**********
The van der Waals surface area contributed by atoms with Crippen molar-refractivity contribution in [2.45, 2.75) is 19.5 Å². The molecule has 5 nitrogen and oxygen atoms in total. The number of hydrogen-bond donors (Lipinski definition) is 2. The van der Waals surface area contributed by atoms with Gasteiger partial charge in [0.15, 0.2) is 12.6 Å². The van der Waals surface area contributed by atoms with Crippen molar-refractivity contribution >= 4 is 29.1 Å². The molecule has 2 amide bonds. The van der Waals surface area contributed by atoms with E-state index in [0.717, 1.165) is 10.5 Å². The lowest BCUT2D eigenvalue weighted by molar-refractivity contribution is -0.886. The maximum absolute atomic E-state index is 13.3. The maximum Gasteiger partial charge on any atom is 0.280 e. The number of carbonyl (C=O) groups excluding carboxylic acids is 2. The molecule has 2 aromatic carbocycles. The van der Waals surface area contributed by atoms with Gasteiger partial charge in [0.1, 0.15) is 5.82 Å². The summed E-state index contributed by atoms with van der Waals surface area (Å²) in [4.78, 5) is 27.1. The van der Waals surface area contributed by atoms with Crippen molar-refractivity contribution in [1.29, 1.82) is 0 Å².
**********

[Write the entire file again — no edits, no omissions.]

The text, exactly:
The van der Waals surface area contributed by atoms with Crippen molar-refractivity contribution in [2.45, 2.75) is 19.5 Å². The molecule has 5 nitrogen and oxygen atoms in total. The number of hydrogen-bond donors (Lipinski definition) is 2. The van der Waals surface area contributed by atoms with Gasteiger partial charge in [0.15, 0.2) is 12.6 Å². The van der Waals surface area contributed by atoms with Crippen molar-refractivity contribution >= 4 is 29.1 Å². The molecule has 2 amide bonds. The van der Waals surface area contributed by atoms with E-state index in [0.717, 1.165) is 10.5 Å². The lowest BCUT2D eigenvalue weighted by molar-refractivity contribution is -0.886. The maximum absolute atomic E-state index is 13.3. The maximum Gasteiger partial charge on any atom is 0.280 e. The number of carbonyl (C=O) groups excluding carboxylic acids is 2. The molecule has 2 aromatic carbocycles. The van der Waals surface area contributed by atoms with Gasteiger partial charge in [0.1, 0.15) is 5.82 Å². The summed E-state index contributed by atoms with van der Waals surface area (Å²) in [4.78, 5) is 27.1. The van der Waals surface area contributed by atoms with Crippen molar-refractivity contribution in [1.29, 1.82) is 0 Å².